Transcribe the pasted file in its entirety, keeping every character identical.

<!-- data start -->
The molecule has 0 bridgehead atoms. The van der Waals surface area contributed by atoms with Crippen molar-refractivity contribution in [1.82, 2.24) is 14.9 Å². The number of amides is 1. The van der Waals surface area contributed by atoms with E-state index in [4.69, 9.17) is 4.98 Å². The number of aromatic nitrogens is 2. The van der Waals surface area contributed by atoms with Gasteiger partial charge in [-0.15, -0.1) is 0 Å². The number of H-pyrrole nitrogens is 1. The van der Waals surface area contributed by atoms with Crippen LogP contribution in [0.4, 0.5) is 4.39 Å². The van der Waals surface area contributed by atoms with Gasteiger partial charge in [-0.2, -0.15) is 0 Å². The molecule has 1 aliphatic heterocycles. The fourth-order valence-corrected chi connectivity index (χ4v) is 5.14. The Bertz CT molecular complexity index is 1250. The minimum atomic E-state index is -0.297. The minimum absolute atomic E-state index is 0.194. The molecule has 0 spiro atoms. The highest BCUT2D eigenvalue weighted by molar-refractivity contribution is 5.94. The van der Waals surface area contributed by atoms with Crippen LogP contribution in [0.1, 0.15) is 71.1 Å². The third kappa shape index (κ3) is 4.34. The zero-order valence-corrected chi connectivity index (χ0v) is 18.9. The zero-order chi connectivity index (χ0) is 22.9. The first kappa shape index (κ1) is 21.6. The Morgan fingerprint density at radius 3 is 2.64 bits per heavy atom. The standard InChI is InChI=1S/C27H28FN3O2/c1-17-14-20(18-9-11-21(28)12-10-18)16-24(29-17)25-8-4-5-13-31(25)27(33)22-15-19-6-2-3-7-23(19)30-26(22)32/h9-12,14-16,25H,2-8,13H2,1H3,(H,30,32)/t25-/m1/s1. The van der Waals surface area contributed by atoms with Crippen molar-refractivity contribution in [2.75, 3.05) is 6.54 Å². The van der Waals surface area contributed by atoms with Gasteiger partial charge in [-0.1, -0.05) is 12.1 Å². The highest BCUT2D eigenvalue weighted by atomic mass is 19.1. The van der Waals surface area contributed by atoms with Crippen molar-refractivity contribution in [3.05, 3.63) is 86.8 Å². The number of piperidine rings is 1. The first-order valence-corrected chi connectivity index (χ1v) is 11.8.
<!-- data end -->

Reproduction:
The molecule has 0 bridgehead atoms. The van der Waals surface area contributed by atoms with Crippen molar-refractivity contribution in [1.82, 2.24) is 14.9 Å². The number of amides is 1. The van der Waals surface area contributed by atoms with E-state index in [4.69, 9.17) is 4.98 Å². The number of aromatic nitrogens is 2. The van der Waals surface area contributed by atoms with Gasteiger partial charge in [-0.15, -0.1) is 0 Å². The number of H-pyrrole nitrogens is 1. The van der Waals surface area contributed by atoms with Crippen LogP contribution in [0.4, 0.5) is 4.39 Å². The van der Waals surface area contributed by atoms with Gasteiger partial charge in [-0.2, -0.15) is 0 Å². The molecule has 1 aliphatic heterocycles. The fourth-order valence-corrected chi connectivity index (χ4v) is 5.14. The Bertz CT molecular complexity index is 1250. The minimum atomic E-state index is -0.297. The minimum absolute atomic E-state index is 0.194. The molecule has 0 spiro atoms. The highest BCUT2D eigenvalue weighted by molar-refractivity contribution is 5.94. The van der Waals surface area contributed by atoms with Crippen LogP contribution in [0.1, 0.15) is 71.1 Å². The third kappa shape index (κ3) is 4.34. The zero-order valence-corrected chi connectivity index (χ0v) is 18.9. The zero-order chi connectivity index (χ0) is 22.9. The first kappa shape index (κ1) is 21.6. The Morgan fingerprint density at radius 3 is 2.64 bits per heavy atom. The standard InChI is InChI=1S/C27H28FN3O2/c1-17-14-20(18-9-11-21(28)12-10-18)16-24(29-17)25-8-4-5-13-31(25)27(33)22-15-19-6-2-3-7-23(19)30-26(22)32/h9-12,14-16,25H,2-8,13H2,1H3,(H,30,32)/t25-/m1/s1. The van der Waals surface area contributed by atoms with Crippen molar-refractivity contribution in [2.75, 3.05) is 6.54 Å². The van der Waals surface area contributed by atoms with Gasteiger partial charge in [-0.1, -0.05) is 12.1 Å². The highest BCUT2D eigenvalue weighted by atomic mass is 19.1. The van der Waals surface area contributed by atoms with Crippen molar-refractivity contribution in [3.05, 3.63) is 86.8 Å². The number of piperidine rings is 1. The first-order valence-corrected chi connectivity index (χ1v) is 11.8.